Over a 3‐year period, we encountered 6 adults whose seizure control unexpectedly deteriorated with the occurrence of partial status epilepticus and daily multiple seizures. Analysis of the case histories and subsequent clinical follow‐up for 1 1/2 to 3 years disclosed the following evidence that demonstrates the role of carbamazepine‐epoxide in the development of the seizure exacerbation: (1) There were high serum carbamazepine‐epoxide concentrations while serum carbamazepine concentrations were lower than or the same as baseline levels; (2) all patients were taking drugs that are known to increase serum carbamazepine‐epoxide concentrations; (3) status epilepticus failed to respond to intravenous phenytoin loading; (4) seizure exacerbation in all patients was corrected by withholding carbamazepine dose; (5) seizure exacerbation recurred in 1 patient who resumed the same dose of carbamazepine; and (6) there were no prior status epilepticus or daily multiple seizures despite previous toxicities with other antiepileptic drugs in 3 patients. Our experience shows that inconspicuous elevation of carbamazepine‐epoxide levels during polytherapy may precipitate a distinct state of drug toxicity characterized by severe exacerbation of seizures. Mental retardation may be a predisposition to this condition.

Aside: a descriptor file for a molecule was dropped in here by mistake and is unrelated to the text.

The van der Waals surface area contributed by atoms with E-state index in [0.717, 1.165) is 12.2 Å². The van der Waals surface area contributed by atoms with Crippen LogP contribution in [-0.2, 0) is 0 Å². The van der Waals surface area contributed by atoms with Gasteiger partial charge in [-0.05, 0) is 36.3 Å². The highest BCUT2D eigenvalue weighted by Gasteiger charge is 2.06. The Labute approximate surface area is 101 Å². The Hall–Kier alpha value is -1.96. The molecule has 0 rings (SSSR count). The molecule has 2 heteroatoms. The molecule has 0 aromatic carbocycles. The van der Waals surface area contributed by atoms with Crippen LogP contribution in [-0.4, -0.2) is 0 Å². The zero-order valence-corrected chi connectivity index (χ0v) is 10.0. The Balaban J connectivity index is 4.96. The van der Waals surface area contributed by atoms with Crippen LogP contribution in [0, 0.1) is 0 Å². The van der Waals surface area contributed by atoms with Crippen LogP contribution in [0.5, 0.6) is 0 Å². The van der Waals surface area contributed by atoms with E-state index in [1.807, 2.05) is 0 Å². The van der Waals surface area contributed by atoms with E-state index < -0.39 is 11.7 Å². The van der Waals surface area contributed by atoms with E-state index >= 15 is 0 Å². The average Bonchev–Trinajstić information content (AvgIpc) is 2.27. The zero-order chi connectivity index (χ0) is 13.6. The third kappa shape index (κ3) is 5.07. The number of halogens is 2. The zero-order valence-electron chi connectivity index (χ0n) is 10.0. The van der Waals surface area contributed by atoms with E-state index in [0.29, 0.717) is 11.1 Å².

ASJC Scopus subject areas
- Clinical Neurology